Publish Date: September 22, 2021
As AORN honors Hispanic Heritage Month and as nurses continue to forge ahead through the COVID-19 pandemic, now is a great time to think about actions to improve physical and mental health for Hispanic/Latino nurses and patients, notes Lizette Girado, MSN, RN, CNOR, senior clinical program manager for AORN’s Pfiedler Education.
She says cultural dietary habits and a perception that being a little overweight is healthy can be dangerous for Hispanic/Latino nurses. “We all tend to ignore healthy eating habits when we are stressed and running on empty. I’m definitely a stress eater, but it’s important to remember that stress eating is even more dangerous for Hispanics who are at an increased risk of developing diabetes and cardiovascular disease.”
Girado also worries about Hispanic/Latino nurses who feel guilty about putting themselves first. “It is part of our culture and the mindset of nurses in general to put others before yourself but if you are not your best, you can’t truly care for loved ones and patients,” she stresses.
Making changes for a healthier mind and body isn’t easy for anyone, but it’s worth the effort. Here are three daily habits Girado suggests to put your health first.
- Choose complex carbohydrates and replace sugary drinks with water.
The Hispanic/Latino population is such a diverse group of people with unique histories and cultural traditions. One thing we do have in common is a tendency toward eating lots of simple carbohydrates, such as refined sugars, white rice and soft drinks that can spike our blood sugar much faster and lead to weight gain, she explains.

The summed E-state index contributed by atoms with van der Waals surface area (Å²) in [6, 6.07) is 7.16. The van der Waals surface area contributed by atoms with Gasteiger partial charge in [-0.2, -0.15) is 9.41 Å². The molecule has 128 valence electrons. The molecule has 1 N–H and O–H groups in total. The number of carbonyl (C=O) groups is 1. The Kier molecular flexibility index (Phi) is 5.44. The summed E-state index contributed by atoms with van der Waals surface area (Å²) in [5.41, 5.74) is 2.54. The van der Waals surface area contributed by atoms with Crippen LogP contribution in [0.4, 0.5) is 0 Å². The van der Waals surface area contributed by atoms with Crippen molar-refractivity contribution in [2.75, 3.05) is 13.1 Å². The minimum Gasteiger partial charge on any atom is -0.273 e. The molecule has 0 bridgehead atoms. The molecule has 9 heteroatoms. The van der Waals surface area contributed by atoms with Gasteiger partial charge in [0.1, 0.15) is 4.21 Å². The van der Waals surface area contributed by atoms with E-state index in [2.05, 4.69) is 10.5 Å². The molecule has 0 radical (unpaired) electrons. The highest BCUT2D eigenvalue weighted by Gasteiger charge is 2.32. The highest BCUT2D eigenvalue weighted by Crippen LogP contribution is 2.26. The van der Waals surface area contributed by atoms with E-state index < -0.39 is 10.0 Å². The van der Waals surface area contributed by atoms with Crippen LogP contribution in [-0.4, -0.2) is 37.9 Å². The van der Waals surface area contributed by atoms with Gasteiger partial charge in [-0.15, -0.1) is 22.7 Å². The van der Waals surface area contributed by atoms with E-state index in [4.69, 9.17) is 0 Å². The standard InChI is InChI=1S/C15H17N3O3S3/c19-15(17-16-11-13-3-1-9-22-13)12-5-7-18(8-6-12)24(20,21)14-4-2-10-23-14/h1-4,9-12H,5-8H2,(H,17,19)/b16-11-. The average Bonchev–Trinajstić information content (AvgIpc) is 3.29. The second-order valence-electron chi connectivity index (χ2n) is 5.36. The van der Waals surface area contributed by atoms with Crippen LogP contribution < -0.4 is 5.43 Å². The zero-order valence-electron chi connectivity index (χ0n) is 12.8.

“I’m trying to focus on eating more complex carbohydrates in my daily diet, including whole grains, legumes and vegetables—with a few easy changes, we can still cook the food we love, just make it a little healthier for ourselves and our families.”
Girado also tries to make water her go-to whenever she’s thirsty. “Those sugary drinks are great for the burst of energy you get, but then you crash, and that blood sugar spike is not healthy.”
- Realize self-care is making you stronger to care for others.
There is plenty of literature to support the reality that stress and anxiety can increase blood pressure, especially if you are pre-disposed to it and the demands of working through the pandemic have only increased these stressors, Girado says.” Self-care actions such as exercising regularly and even taking a moment for mindfulness to breathe and reflect on the good can help our mind and body to stay strong for patients and family.”
- Recognize the signs of burnout and seek support.
Trying to power through burnout is not healthy or safe, especially if you are feeling advanced signs of burnout, such as having no purpose in your work, she cautions. “When you feel the initial signs of burnout, such as fatigue and dread to go to work, be strong enough to ask for support—healthcare organizations are recognizing that burnout is widespread, and many have implemented counseling programs for nurses.
“Getting help should not be seen as a weakness,” she stresses. “It takes courage to navigate through these feelings of burnout and realize that counseling can make you stronger.”
Educate Your Hispanic/Latino Patients About Health Disparities
It’s important for all perioperative nurses to educate themselves and others about health disparities for patients who are Hispanic/Latino, Girado notes. For example, Hispanics/Latinos are 50% more likely to die from diabetes or liver disease and are 22% less likely to have controlled blood pressure when compared to non-Hispanic whites, according to the CDC.
“We must create awareness among nurses and then among patients about the health disparities that Hispanics/Latinos face, and the actions we can take to stay healthy,” she says.
Access to vaccines is also a recognized disparity in Hispanic/Latino populations, so it’s more important than ever to help patients understand the science about the vaccine, Girado says. “Make sure you share the correct, science-based information on vaccines with all patients because their life could depend on the decision they make.”